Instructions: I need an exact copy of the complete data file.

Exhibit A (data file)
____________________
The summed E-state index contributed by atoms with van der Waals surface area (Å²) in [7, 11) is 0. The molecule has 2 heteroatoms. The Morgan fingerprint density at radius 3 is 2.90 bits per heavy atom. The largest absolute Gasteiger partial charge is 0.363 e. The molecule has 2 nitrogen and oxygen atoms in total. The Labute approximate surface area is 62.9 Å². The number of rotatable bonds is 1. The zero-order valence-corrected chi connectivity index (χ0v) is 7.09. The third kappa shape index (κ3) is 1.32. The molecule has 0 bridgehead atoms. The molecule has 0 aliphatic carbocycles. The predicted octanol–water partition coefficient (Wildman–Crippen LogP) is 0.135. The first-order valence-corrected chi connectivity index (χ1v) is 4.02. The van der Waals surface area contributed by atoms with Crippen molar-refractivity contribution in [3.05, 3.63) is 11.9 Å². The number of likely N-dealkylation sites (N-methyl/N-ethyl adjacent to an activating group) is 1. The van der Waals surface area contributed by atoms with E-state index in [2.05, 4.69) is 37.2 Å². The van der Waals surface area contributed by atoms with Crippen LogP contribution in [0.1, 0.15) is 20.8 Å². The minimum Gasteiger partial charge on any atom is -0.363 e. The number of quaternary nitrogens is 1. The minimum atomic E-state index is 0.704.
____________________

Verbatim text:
The summed E-state index contributed by atoms with van der Waals surface area (Å²) in [7, 11) is 0. The molecule has 2 heteroatoms. The Morgan fingerprint density at radius 3 is 2.90 bits per heavy atom. The largest absolute Gasteiger partial charge is 0.363 e. The molecule has 2 nitrogen and oxygen atoms in total. The Labute approximate surface area is 62.9 Å². The number of rotatable bonds is 1. The zero-order valence-corrected chi connectivity index (χ0v) is 7.09. The third kappa shape index (κ3) is 1.32. The molecule has 0 bridgehead atoms. The molecule has 0 aliphatic carbocycles. The predicted octanol–water partition coefficient (Wildman–Crippen LogP) is 0.135. The first-order valence-corrected chi connectivity index (χ1v) is 4.02. The van der Waals surface area contributed by atoms with Crippen molar-refractivity contribution in [3.05, 3.63) is 11.9 Å². The number of likely N-dealkylation sites (N-methyl/N-ethyl adjacent to an activating group) is 1. The van der Waals surface area contributed by atoms with E-state index in [2.05, 4.69) is 37.2 Å². The van der Waals surface area contributed by atoms with Crippen LogP contribution in [0.1, 0.15) is 20.8 Å². The minimum Gasteiger partial charge on any atom is -0.363 e. The number of quaternary nitrogens is 1. The minimum atomic E-state index is 0.704.